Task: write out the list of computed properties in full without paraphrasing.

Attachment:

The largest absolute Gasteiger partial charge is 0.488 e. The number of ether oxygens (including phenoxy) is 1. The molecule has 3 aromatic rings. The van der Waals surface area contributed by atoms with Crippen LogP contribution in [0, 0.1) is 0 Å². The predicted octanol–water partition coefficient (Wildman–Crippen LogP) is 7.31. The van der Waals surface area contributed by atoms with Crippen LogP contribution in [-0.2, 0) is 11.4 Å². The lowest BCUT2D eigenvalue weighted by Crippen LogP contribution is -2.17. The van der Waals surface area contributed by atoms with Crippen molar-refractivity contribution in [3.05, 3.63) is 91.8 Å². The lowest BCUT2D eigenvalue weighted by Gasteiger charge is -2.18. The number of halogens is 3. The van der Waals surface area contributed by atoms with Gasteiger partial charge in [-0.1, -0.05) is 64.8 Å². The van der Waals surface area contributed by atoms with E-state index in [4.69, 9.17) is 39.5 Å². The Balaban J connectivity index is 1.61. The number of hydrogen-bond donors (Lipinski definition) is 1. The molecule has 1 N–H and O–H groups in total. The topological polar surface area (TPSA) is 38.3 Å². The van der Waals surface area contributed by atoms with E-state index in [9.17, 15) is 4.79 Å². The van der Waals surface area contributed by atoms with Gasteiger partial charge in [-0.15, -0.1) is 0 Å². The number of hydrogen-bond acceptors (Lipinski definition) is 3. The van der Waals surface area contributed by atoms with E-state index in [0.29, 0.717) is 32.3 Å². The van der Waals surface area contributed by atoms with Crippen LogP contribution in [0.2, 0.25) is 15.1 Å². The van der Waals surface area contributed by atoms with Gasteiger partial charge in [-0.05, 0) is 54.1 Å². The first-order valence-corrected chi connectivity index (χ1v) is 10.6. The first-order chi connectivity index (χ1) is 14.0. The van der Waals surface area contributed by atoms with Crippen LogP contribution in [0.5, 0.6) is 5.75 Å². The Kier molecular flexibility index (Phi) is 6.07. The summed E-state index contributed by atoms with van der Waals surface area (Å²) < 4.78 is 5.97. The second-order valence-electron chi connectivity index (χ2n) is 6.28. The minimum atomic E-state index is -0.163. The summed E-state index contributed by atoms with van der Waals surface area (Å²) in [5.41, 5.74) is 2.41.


The largest absolute Gasteiger partial charge is 0.488 e. The number of ether oxygens (including phenoxy) is 1. The molecule has 3 aromatic rings. The van der Waals surface area contributed by atoms with Crippen LogP contribution in [0, 0.1) is 0 Å². The predicted octanol–water partition coefficient (Wildman–Crippen LogP) is 7.31. The van der Waals surface area contributed by atoms with Crippen LogP contribution in [-0.2, 0) is 11.4 Å². The lowest BCUT2D eigenvalue weighted by Crippen LogP contribution is -2.17. The van der Waals surface area contributed by atoms with Crippen molar-refractivity contribution in [3.05, 3.63) is 91.8 Å². The lowest BCUT2D eigenvalue weighted by Gasteiger charge is -2.18. The number of halogens is 3. The van der Waals surface area contributed by atoms with Gasteiger partial charge in [-0.1, -0.05) is 64.8 Å². The van der Waals surface area contributed by atoms with E-state index in [4.69, 9.17) is 39.5 Å². The Balaban J connectivity index is 1.61. The number of hydrogen-bond donors (Lipinski definition) is 1. The molecule has 1 N–H and O–H groups in total. The topological polar surface area (TPSA) is 38.3 Å². The van der Waals surface area contributed by atoms with E-state index in [9.17, 15) is 4.79 Å². The van der Waals surface area contributed by atoms with Gasteiger partial charge in [-0.15, -0.1) is 0 Å². The number of hydrogen-bond acceptors (Lipinski definition) is 3. The van der Waals surface area contributed by atoms with E-state index in [0.29, 0.717) is 32.3 Å². The van der Waals surface area contributed by atoms with Crippen LogP contribution in [0.2, 0.25) is 15.1 Å². The van der Waals surface area contributed by atoms with Gasteiger partial charge in [-0.05, 0) is 54.1 Å². The first-order valence-corrected chi connectivity index (χ1v) is 10.6. The first-order chi connectivity index (χ1) is 14.0. The van der Waals surface area contributed by atoms with Crippen LogP contribution in [0.5, 0.6) is 5.75 Å². The Kier molecular flexibility index (Phi) is 6.07. The summed E-state index contributed by atoms with van der Waals surface area (Å²) < 4.78 is 5.97. The second-order valence-electron chi connectivity index (χ2n) is 6.28. The minimum atomic E-state index is -0.163. The summed E-state index contributed by atoms with van der Waals surface area (Å²) in [5.41, 5.74) is 2.41.